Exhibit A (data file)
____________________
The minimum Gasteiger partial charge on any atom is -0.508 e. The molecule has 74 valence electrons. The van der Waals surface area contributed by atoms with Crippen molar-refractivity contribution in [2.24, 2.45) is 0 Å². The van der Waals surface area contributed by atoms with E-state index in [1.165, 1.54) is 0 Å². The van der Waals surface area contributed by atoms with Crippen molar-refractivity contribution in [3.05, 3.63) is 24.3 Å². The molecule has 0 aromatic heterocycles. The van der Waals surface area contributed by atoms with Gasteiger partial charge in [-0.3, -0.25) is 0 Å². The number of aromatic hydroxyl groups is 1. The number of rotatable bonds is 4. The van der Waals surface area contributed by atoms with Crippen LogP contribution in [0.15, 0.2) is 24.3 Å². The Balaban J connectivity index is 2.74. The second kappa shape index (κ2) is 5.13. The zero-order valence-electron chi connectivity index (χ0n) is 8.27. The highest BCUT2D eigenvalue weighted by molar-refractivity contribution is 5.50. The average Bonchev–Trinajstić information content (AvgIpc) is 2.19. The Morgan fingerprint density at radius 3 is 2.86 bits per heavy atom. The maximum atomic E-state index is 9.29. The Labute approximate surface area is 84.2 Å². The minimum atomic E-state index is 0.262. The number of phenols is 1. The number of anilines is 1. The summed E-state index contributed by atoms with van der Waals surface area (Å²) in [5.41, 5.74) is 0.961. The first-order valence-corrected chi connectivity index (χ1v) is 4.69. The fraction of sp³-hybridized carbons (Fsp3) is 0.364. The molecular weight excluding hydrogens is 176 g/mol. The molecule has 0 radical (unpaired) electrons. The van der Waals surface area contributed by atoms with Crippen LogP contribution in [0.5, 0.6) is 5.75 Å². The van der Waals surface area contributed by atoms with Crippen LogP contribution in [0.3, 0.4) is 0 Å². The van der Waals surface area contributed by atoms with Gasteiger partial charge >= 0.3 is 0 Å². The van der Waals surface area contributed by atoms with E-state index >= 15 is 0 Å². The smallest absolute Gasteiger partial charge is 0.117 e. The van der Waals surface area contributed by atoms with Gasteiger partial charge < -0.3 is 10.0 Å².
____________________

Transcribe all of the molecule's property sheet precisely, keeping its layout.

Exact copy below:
The minimum Gasteiger partial charge on any atom is -0.508 e. The molecule has 74 valence electrons. The van der Waals surface area contributed by atoms with Crippen molar-refractivity contribution in [2.24, 2.45) is 0 Å². The van der Waals surface area contributed by atoms with E-state index in [1.165, 1.54) is 0 Å². The van der Waals surface area contributed by atoms with Crippen molar-refractivity contribution in [3.05, 3.63) is 24.3 Å². The molecule has 0 aromatic heterocycles. The van der Waals surface area contributed by atoms with Gasteiger partial charge in [-0.3, -0.25) is 0 Å². The number of aromatic hydroxyl groups is 1. The number of rotatable bonds is 4. The van der Waals surface area contributed by atoms with Crippen LogP contribution in [0.15, 0.2) is 24.3 Å². The Balaban J connectivity index is 2.74. The second kappa shape index (κ2) is 5.13. The zero-order valence-electron chi connectivity index (χ0n) is 8.27. The highest BCUT2D eigenvalue weighted by molar-refractivity contribution is 5.50. The average Bonchev–Trinajstić information content (AvgIpc) is 2.19. The Morgan fingerprint density at radius 3 is 2.86 bits per heavy atom. The maximum atomic E-state index is 9.29. The Labute approximate surface area is 84.2 Å². The minimum atomic E-state index is 0.262. The number of phenols is 1. The number of anilines is 1. The summed E-state index contributed by atoms with van der Waals surface area (Å²) in [5.41, 5.74) is 0.961. The first-order valence-corrected chi connectivity index (χ1v) is 4.69. The fraction of sp³-hybridized carbons (Fsp3) is 0.364. The molecular weight excluding hydrogens is 176 g/mol. The molecule has 0 radical (unpaired) electrons. The van der Waals surface area contributed by atoms with Crippen LogP contribution in [0.5, 0.6) is 5.75 Å². The van der Waals surface area contributed by atoms with Crippen LogP contribution in [0.3, 0.4) is 0 Å². The van der Waals surface area contributed by atoms with Gasteiger partial charge >= 0.3 is 0 Å². The van der Waals surface area contributed by atoms with E-state index >= 15 is 0 Å². The smallest absolute Gasteiger partial charge is 0.117 e. The van der Waals surface area contributed by atoms with Gasteiger partial charge < -0.3 is 10.0 Å².